Still, I needed more. And what I discovered, after long, enjoyable hours of research in libraries on two continents, was that someone had been on this trail for a very long time; someone, who like Small, had been hiding in plain sight.
Dr. Martin Clagett, a researcher, historian, Greek and Latin teacher seemed to be as tenacious as his protagonist.
I briefly set aside Dr. Small and began to research Dr. Martin Clagett. His name had come up often in my research time and time again, and yet he proved elusive. I contacted other early American researchers. Some had known him or even worked with him, but they had no idea how to reach him. Finally, I found reference to a Latin teacher near Richmond, and took a chance. I called and left a message.
A few days later, a Virginia area code brightened my cell phone and rather than send it to voice mail, I took a chance. On the other end was none other than Martin Clagett. A native of Richmond, Virginia, with an accent as smooth as the James River to prove it, Claggett has investigated the connections between the Scottish Enlightenment, the American Revolution and the Industrial Revolution for several decades. I couldn’t wait to tell him that I’d read everything he'd written, which delighted him for a few seconds, at which point he began to quiz me on papers and topics I had not yet read. Our phone conversation lasted for a few hours as we compared notes on William Small. At one point I asked him, “do you have a manuscript?” He did. Though not completed, he had drafted a biography of the full life of William Small, just as Isaacson had recommended.
Clagett’s research, as author and historian Garry Wills writes in the foreword to Clagett’s forthcoming biography, A Spark of Revolution, has been a two-continents’ job with extended periods of time in the archives of America, England and Scotland. In the course of his investigations Clagett received a grant from the Earhart Foundation; he was a Visiting Scholar to the James Wilson Programme at St Andrews; named a Visiting Lecturer at the University of Virginia; appointed as the Gilder-Lehrman Fellow at the International Center for Jefferson Studies in Charlottesville, and; served as the Omohundro Scholar in Residence at the College of William and Mary. Among his written works have been William Small and James Wilson: The Scottish Connection, a Study in the Influences of the Scottish Enlightenment (Charlottesville: Robert H. Smith Center for Jefferson Studies, 2007), The Portrait of William Small by Tilly Kettle. Privately Printed (Richmond: Dietz Press, 2007), Scientific Jefferson: Revealed (Charlottesville: University of Virginia Press, 2009), “Jefferson and Science,” Dictionary of Virginia Biography (2013), “James Wilson—His Scottish Background: Corrections and Additions,” Pennsylvania History” A Journal of Mid-Atlantic Studies, Vol. 79, No. 2 (Spring 2012), and “Thomas Clapp and the Scottish Enlightenment,” The Bloomsbury Encyclopedia of the American Enlightenment,” Vol. 1 (New York: Bloomsbury Academic Publishing, 2015).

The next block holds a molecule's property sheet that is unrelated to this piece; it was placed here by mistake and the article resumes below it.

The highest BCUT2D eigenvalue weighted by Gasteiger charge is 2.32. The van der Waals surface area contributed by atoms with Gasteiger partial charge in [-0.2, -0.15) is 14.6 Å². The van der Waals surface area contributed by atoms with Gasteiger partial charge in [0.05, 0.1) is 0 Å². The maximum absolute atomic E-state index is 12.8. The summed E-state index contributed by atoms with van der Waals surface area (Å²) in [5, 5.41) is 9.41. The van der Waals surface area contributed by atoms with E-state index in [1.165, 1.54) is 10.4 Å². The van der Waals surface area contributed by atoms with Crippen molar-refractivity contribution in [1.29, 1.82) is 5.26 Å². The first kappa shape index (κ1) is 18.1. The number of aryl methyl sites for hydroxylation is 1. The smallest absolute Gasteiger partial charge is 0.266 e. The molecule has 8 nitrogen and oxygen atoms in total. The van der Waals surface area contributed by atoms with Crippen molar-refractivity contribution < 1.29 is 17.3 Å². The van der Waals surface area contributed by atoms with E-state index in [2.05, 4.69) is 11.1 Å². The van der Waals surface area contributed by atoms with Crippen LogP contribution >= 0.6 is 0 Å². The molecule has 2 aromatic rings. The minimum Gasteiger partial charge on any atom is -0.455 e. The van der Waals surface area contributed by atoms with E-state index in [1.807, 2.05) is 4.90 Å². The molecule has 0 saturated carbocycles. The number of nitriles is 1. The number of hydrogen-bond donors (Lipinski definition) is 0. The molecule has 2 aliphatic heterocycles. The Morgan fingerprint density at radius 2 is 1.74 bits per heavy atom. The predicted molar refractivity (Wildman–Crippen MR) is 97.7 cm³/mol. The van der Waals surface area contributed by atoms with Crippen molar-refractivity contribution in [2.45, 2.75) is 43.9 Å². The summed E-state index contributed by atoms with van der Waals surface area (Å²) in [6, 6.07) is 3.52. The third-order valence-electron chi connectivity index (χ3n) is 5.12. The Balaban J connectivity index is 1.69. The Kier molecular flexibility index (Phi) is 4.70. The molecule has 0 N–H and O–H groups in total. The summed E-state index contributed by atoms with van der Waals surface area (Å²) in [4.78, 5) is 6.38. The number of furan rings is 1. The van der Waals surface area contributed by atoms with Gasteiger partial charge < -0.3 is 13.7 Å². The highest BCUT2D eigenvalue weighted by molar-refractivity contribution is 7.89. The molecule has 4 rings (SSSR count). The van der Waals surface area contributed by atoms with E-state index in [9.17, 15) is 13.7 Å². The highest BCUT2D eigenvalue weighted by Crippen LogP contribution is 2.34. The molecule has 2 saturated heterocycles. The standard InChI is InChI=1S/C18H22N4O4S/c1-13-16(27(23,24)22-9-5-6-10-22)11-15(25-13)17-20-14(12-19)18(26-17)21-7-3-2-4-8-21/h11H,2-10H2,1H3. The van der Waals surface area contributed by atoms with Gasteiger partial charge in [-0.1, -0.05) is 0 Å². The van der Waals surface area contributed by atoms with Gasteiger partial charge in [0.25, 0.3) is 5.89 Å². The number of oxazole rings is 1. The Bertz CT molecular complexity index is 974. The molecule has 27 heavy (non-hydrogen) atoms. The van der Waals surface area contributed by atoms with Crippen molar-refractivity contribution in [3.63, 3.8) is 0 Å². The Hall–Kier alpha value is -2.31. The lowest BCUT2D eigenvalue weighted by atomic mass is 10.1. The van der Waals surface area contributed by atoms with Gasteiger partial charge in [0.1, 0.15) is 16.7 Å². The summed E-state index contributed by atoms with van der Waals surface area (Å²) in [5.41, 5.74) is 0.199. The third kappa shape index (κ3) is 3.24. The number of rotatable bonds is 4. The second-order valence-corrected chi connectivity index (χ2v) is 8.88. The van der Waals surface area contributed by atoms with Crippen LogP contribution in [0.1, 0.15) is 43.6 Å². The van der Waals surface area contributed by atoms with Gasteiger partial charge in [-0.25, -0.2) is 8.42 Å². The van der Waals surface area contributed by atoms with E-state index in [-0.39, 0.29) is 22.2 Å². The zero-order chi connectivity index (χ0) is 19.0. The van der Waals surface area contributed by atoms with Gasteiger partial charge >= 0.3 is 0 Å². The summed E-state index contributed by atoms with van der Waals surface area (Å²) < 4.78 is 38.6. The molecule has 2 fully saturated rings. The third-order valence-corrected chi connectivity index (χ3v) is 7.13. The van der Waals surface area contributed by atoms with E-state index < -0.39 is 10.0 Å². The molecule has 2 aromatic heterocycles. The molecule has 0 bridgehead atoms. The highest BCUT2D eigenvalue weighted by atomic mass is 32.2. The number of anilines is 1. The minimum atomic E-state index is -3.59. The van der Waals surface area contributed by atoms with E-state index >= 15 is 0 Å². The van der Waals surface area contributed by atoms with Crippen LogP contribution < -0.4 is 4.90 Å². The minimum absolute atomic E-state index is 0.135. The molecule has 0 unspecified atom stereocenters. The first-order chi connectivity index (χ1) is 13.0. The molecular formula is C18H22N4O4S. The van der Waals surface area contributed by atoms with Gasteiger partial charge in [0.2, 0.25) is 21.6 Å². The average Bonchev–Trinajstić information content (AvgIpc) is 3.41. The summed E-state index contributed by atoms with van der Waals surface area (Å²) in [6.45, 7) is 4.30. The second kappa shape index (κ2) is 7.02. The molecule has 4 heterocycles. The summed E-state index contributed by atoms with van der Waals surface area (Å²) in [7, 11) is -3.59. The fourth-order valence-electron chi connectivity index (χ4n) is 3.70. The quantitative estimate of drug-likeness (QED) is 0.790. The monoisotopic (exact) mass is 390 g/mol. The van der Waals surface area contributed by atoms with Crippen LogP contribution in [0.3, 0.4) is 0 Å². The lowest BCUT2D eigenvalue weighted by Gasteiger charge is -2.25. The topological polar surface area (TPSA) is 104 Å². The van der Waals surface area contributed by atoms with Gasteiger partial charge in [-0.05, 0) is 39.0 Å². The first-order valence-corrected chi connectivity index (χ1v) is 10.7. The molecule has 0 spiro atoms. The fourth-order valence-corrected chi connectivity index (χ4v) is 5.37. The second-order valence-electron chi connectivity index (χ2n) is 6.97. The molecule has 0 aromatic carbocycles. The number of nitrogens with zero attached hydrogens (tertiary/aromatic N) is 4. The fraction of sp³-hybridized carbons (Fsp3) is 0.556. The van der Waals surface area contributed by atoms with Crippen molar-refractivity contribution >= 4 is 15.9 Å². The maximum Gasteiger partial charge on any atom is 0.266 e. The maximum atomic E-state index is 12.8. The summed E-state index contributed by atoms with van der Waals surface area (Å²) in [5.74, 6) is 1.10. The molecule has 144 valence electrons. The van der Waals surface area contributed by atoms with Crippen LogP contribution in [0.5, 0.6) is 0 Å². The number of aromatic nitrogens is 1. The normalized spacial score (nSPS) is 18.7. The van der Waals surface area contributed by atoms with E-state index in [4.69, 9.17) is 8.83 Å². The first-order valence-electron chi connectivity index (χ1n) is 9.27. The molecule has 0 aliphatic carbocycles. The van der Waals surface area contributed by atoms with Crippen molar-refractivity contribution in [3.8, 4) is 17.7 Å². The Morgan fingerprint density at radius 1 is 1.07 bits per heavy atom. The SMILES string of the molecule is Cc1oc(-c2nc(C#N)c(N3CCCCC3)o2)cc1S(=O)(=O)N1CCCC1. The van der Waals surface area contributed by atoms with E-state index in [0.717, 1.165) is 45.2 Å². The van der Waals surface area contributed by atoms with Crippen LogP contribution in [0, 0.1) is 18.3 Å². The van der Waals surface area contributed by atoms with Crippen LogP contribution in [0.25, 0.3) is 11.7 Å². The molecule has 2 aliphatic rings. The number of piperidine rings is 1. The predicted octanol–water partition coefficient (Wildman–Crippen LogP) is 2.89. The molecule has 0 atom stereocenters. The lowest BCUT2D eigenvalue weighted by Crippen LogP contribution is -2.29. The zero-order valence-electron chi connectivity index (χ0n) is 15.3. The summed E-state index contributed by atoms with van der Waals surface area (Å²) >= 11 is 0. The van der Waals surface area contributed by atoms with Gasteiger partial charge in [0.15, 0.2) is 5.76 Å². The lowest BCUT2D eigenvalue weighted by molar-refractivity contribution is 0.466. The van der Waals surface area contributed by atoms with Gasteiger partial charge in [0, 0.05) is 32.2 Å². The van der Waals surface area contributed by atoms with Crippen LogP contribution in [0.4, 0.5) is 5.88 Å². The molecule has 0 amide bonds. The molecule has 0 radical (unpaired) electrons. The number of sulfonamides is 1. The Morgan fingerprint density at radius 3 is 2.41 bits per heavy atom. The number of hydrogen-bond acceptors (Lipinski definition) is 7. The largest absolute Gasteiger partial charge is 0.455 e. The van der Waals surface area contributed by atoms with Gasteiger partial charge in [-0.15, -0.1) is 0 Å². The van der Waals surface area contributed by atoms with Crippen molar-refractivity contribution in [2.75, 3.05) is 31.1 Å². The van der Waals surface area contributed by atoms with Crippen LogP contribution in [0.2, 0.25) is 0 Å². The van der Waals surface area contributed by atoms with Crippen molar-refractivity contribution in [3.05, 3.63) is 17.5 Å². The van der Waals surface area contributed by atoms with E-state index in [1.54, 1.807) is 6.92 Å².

In his Spark, Martin Clagett writes that William Small was an accidental apostle of the Scottish Enlightenment, bringing its methods and philosophical foundations to a nation being born.